The Internet of Things (IoT) is a vision. It is being built today. The stakeholders are known, the debate has yet to start. In hundreds of years our real needs have not changed. We want to be loved, feel safe, have fun, be relevant in work and friendship, be able to support our families and somehow play a role - however small - in the larger scheme of things. So what will really happen when things, homes and cities become smart? The result will probably be an tsunami of what at first looks like very small steps, small changes. The purpose of Council is to follow and  forecast what will happen when smart objects surround us in smart homes, offices, streets, and cities.

Paul Venezia: Sure disaster: How not to do the Internet of things

Source: „We're hearing a lot about the Internet of things these days. It's the long-promised utopia where our alarm clocks and refrigerators are all Internet-enabled and working magic on our behalf. Further on down the road, anything else we can imagine will be able to talk to hosted service platforms in the cloud and send all kinds of data back and forth. How else would we update the firmware in our recliner? (NB: I couldn't actually find a connected recliner, but I'm sure one is right around the corner


Claire Beale: Forget the dizzying possibilities, and offer something useful to consumers

Source: „In our crazy digital world, I love the fact that the internet of things (IoT) was invented by a brand manager at Procter & Gamble. Its catalyst was an out-of-stock shade of lipstick in Tesco. And it began life on a P&G PowerPoint presentation.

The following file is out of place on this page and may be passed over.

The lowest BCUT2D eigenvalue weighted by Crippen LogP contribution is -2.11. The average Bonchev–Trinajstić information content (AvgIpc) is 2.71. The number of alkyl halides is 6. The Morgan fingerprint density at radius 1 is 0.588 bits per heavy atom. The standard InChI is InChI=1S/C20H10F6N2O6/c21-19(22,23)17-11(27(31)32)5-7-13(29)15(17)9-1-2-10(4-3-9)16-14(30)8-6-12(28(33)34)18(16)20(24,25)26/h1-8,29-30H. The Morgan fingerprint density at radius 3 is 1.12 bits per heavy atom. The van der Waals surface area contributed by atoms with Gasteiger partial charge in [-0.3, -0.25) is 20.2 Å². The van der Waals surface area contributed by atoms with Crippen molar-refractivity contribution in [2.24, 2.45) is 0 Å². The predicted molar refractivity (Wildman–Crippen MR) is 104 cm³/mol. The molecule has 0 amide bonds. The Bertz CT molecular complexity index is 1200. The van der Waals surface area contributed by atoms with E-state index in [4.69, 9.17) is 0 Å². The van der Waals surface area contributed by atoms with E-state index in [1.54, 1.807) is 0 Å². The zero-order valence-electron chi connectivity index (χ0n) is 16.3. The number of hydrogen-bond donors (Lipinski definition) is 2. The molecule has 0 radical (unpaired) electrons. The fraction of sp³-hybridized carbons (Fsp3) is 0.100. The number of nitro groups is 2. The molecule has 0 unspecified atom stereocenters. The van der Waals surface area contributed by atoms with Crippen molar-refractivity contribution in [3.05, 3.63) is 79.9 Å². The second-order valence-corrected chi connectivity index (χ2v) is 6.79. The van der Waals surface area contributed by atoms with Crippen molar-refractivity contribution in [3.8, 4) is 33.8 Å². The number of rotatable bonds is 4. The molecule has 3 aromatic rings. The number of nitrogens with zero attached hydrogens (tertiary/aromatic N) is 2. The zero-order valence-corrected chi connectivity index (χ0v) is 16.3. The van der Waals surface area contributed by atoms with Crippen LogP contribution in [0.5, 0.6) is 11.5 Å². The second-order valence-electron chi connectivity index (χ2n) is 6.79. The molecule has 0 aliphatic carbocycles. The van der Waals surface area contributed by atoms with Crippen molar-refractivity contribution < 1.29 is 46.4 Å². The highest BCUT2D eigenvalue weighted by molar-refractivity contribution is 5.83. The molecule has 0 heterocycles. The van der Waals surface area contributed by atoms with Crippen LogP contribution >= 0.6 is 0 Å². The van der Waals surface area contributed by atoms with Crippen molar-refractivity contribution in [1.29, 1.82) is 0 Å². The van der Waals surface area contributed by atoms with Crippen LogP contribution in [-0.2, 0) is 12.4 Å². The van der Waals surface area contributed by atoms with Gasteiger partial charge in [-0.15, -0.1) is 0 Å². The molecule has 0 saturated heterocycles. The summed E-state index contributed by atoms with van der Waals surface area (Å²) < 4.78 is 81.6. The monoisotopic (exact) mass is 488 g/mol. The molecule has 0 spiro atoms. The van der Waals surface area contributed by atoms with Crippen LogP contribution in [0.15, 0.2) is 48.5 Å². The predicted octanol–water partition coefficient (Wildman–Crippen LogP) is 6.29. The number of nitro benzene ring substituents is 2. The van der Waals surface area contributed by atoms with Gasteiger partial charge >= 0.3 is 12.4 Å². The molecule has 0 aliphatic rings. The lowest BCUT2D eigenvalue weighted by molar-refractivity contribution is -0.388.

And just when you thought the story couldn’t get any better, you find out the guy responsible was born in Birmingham. Genuinely, I find this exciting.
Gloriously, the next "big new thing" was (almost uniquely) born


Amanda Mackenzie: What the internet of things means to me: Amanda Mackenzie, Aviva

Source: "Amanda Mackenzie, chief marketing and communications officer at Aviva talks about what is possible thanks to internet-of-things thinking, and where it may take her and her brand.
It’s been said that the internet of things will revolutionise the insurance industry. It certainly has the potential to transform healthcare, improve road safety and make people’s homes more secure.
In every one of these areas, technology will allow insurers to calculate risk more accurately,


Mark Roberti: Can Zebra Change Its Stripes?

Source: "Zebra Technologies' acquisition of Motorola Solutions' enterprise business, which sells mostly bar-code and RFID equipment, is a very big deal (see Zebra Buys Motorola Solutions' Enterprise Business, Motorola Exits Stage Left and What's Behind the Motorola Deal). It presents Zebra with enormous opportunities—and some risk if the company doesn't get the merger right.
The potential upside for Zebra is on the RFID side. There might be steady business providing replacement bar-code scanners, but it will never again be a high-growth business. The RFID industry, on the other hand, is beginning


Steven Loeb:How does Arrayent make money?